No S.C. 15\2002
Appeal No 277\97
CHAUMBA v RODRICK CHAUMBA
COURT OF ZIMBABWE
JA, SANDURA JA & CHEDA JA
MARCH 18 & JULY 11, 2002
for the appellant
appearance for the respondent
The appellant appeals against the decision of the Magistrates Court
in which the respondent, the son of her late
brother, was appointed
heir to the estate of the appellants father.
used for the appeal is a reconstructed record which lacks a lot of
details concerning the background. However, based
on the facts
stated and submissions made by counsel, it is still possible to
determine the matter.
purposes of clarity I will refer to the appellants father as
Roderick, and the parties only as the appellant and the respondent.
died intestate on 16 February 1996. He left a son, Ishmael, who was
his only son, and the appellant, a daughter. The
record says that
Ishmael later died but does not state at what stage. Before
Ishmaels death the appellant and Ishmael attended
at the Community
Court in Chivhu where the appellant was appointed heiress to her
fathers estate. Ishmael then died.
respondent would not accept this and took the matter up to the
Provincial Magistrates Court.
Provincial Magistrate decided against the appellant. He appointed
the respondent as heir to his grand-fathers estate.
to be answered is: Was he right in doing so or was the decision of
the Community Court correct?
this question one has to look at Customary Law and Statutes.
It seems to
be common cause that the parties are of the Shona tribe. They come
from the Chivu District. For that reason Shona
custom and practice
would apply. This approach is based on the provisions of section
68(1) of the Administration of Estates Act
6:01 which reads as
estate of African to be dealt with according to usage of his tribe
African who has contracted a marriage according to African law or
custom or who, being unmarried is the off spring of parents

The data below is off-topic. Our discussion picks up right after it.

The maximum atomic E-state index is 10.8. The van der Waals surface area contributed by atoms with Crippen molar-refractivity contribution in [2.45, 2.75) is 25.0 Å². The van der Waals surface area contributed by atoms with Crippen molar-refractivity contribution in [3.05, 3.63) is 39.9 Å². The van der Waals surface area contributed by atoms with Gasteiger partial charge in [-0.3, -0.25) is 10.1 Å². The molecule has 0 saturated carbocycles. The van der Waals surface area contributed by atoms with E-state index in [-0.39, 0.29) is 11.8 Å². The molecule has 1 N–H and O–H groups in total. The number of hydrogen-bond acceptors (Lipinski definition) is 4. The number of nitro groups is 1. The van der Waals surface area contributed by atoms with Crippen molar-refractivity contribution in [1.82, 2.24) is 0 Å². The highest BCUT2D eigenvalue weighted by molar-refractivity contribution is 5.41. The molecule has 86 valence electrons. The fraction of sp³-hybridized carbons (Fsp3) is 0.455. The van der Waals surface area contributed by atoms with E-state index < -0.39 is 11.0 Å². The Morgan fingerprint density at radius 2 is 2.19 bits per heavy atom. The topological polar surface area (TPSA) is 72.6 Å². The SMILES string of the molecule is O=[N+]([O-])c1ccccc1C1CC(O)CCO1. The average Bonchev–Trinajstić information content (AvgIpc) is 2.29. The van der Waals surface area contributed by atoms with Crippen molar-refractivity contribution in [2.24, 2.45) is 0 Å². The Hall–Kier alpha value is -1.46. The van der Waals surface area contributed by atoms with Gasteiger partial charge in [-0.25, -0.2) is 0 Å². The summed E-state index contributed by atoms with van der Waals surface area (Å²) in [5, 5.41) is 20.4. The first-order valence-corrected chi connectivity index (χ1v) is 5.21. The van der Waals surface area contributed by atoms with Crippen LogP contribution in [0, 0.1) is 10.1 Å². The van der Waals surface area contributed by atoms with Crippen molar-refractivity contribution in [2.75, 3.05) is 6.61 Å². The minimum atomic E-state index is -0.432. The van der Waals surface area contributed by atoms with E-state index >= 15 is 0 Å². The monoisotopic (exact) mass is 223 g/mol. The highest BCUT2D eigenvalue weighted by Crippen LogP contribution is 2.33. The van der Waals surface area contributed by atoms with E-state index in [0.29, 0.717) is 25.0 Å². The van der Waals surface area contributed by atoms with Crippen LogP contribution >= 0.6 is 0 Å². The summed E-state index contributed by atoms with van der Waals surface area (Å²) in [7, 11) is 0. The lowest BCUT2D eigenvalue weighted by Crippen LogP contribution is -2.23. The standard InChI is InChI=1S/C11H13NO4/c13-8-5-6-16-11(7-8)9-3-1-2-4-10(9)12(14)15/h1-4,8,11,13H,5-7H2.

according to African law or custom, dies intestate his estate shall
be administered and distributed according to the customs
of the tribe or people to which he belonged.
In their book,
African Law and Custom in Rhodesia, Goldin
say this on p 284:-
principles and practice of rules and customs concerning succession
are subject to variation and difference as is all customary
however, two broadly or generally similar systems, that which
prevails among the Shona and secondly among the Ndebele.
significant difference is that under Shona law a deceaseds eldest
son is his heir but under Matabele law the heir is the
surviving son of the deceaseds principal or great house.
on the same page they say this:-
Shona law, on the failure of sons and their male descendants - and
of brothers and their male descendants - the estate is taken
deceaseds father, but if he is not alive then by his brothers.
In the absence
of relations on the male side the son of the deceaseds eldest
sister is the heir.
DUMBUTSHENA CJ in Chihowa
1987 (1) ZLR 228 (S) decided, with two Supreme Court judges
concurring, that female children could be appointed heiresses
the coming into effect of the Age of Majority Act which was
then Act No 15 of 1982, now section 15 of the General Law Amendment
Chapter 8:07, this decision was overruled by the full bench in
v Magaya S-210-98,
where MUCHECHETERE JA pointed out that although according to the
Constitution it may appear as if it is wrong to discriminate
female children, there is an exception in the Constitution in the
form of s 23(3). It reads as follows:-
contained in any law shall be held to be in contravention of
subsection (1)(a) to the extent that the law in question
any of the following matters:
marriage, divorce, burial, devolution of property on death or other
matters of personal law;
application of African customary law in any case involving Africans
or an African and one or more persons who are not Africans
such persons have consented to the application of African customary
this case, and according to Shona custom, when Roderick died, his son
Ishmael was to be heir to the estate. When Ishmael died,
would continue to devolve within the same line, that is, to his
eldest male son.
It is on this
basis that the respondent, who is Ishmaels son, claimed he should
be the heir. Although he is not the eldest son,
it is agreed that
the elder son, for some reason, did not want to be the heir.
with what Goldin
and Gelfand said,
it was not wrong to appoint the respondent.
The fact that
Ishmael may not have been formally appointed heir before he died
should not make any difference as his death cannot
change the custom.
In view of the
above I come to the conclusion that the Provincial Magistrate was
correct in appointing the respondent as heir.
appellants claim is dismissed with costs.
EBRAHIM JA: I agree